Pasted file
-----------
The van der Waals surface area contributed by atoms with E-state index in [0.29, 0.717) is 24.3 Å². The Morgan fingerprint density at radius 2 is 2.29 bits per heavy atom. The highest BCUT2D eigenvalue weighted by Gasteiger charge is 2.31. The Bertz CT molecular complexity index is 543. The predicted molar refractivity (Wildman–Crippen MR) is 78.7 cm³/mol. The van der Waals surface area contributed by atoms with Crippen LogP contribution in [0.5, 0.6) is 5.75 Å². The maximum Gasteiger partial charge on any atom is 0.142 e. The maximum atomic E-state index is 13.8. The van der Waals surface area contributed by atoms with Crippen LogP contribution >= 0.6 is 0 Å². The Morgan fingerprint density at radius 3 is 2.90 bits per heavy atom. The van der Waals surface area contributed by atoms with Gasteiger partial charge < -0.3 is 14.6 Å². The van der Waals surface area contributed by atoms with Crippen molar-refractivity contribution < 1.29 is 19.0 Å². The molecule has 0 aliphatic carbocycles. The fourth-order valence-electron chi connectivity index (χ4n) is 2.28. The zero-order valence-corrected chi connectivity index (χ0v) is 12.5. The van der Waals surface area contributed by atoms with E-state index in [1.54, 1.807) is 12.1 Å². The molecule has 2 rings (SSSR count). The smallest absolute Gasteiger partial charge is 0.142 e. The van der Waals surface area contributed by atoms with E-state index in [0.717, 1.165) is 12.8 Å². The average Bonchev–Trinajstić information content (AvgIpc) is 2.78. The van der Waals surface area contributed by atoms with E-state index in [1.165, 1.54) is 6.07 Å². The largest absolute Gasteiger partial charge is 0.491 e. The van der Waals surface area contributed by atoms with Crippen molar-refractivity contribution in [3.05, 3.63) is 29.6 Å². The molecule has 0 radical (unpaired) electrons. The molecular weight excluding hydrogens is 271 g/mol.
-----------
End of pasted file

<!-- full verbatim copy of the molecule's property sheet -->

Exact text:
The van der Waals surface area contributed by atoms with E-state index in [0.29, 0.717) is 24.3 Å². The Morgan fingerprint density at radius 2 is 2.29 bits per heavy atom. The highest BCUT2D eigenvalue weighted by Gasteiger charge is 2.31. The Bertz CT molecular complexity index is 543. The predicted molar refractivity (Wildman–Crippen MR) is 78.7 cm³/mol. The van der Waals surface area contributed by atoms with Crippen LogP contribution in [0.5, 0.6) is 5.75 Å². The maximum Gasteiger partial charge on any atom is 0.142 e. The maximum atomic E-state index is 13.8. The van der Waals surface area contributed by atoms with Crippen LogP contribution >= 0.6 is 0 Å². The Morgan fingerprint density at radius 3 is 2.90 bits per heavy atom. The van der Waals surface area contributed by atoms with Gasteiger partial charge < -0.3 is 14.6 Å². The van der Waals surface area contributed by atoms with Crippen molar-refractivity contribution < 1.29 is 19.0 Å². The molecule has 0 aliphatic carbocycles. The fourth-order valence-electron chi connectivity index (χ4n) is 2.28. The zero-order valence-corrected chi connectivity index (χ0v) is 12.5. The van der Waals surface area contributed by atoms with E-state index in [1.54, 1.807) is 12.1 Å². The molecule has 2 rings (SSSR count). The smallest absolute Gasteiger partial charge is 0.142 e. The van der Waals surface area contributed by atoms with E-state index in [0.717, 1.165) is 12.8 Å². The average Bonchev–Trinajstić information content (AvgIpc) is 2.78. The van der Waals surface area contributed by atoms with E-state index in [1.165, 1.54) is 6.07 Å². The largest absolute Gasteiger partial charge is 0.491 e. The van der Waals surface area contributed by atoms with Crippen molar-refractivity contribution in [3.05, 3.63) is 29.6 Å². The molecule has 0 radical (unpaired) electrons. The molecular weight excluding hydrogens is 271 g/mol.